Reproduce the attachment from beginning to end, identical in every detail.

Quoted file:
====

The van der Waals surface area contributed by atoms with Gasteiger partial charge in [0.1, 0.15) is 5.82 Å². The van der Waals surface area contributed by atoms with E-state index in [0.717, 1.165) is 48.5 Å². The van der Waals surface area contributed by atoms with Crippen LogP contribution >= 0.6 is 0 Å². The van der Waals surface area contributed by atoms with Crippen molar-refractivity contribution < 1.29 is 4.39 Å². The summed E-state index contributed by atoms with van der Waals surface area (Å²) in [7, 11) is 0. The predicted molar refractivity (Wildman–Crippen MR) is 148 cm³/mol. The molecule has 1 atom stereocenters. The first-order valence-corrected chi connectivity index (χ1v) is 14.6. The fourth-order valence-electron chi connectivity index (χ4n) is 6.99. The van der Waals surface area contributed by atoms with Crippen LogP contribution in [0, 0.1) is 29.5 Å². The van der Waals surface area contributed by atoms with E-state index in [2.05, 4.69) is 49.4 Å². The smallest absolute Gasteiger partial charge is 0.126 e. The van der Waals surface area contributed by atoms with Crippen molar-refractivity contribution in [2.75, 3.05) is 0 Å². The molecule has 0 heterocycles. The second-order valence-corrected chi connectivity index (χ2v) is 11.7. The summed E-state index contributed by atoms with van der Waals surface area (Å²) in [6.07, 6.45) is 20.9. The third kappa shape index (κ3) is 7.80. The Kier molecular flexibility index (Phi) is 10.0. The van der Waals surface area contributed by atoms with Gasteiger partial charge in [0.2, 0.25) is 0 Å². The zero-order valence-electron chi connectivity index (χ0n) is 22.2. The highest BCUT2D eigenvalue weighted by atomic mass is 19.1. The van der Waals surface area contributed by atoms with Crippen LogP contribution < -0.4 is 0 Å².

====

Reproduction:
The van der Waals surface area contributed by atoms with Gasteiger partial charge in [0.1, 0.15) is 5.82 Å². The van der Waals surface area contributed by atoms with E-state index in [0.717, 1.165) is 48.5 Å². The van der Waals surface area contributed by atoms with Crippen LogP contribution >= 0.6 is 0 Å². The van der Waals surface area contributed by atoms with Crippen molar-refractivity contribution < 1.29 is 4.39 Å². The summed E-state index contributed by atoms with van der Waals surface area (Å²) in [7, 11) is 0. The predicted molar refractivity (Wildman–Crippen MR) is 148 cm³/mol. The molecule has 1 atom stereocenters. The first-order valence-corrected chi connectivity index (χ1v) is 14.6. The fourth-order valence-electron chi connectivity index (χ4n) is 6.99. The van der Waals surface area contributed by atoms with Crippen LogP contribution in [0, 0.1) is 29.5 Å². The van der Waals surface area contributed by atoms with E-state index in [2.05, 4.69) is 49.4 Å². The smallest absolute Gasteiger partial charge is 0.126 e. The van der Waals surface area contributed by atoms with Crippen molar-refractivity contribution in [2.75, 3.05) is 0 Å². The molecule has 0 heterocycles. The second-order valence-corrected chi connectivity index (χ2v) is 11.7. The summed E-state index contributed by atoms with van der Waals surface area (Å²) in [6.07, 6.45) is 20.9. The third kappa shape index (κ3) is 7.80. The Kier molecular flexibility index (Phi) is 10.0. The van der Waals surface area contributed by atoms with Gasteiger partial charge in [0.2, 0.25) is 0 Å². The zero-order valence-electron chi connectivity index (χ0n) is 22.2. The highest BCUT2D eigenvalue weighted by atomic mass is 19.1. The van der Waals surface area contributed by atoms with Crippen LogP contribution < -0.4 is 0 Å².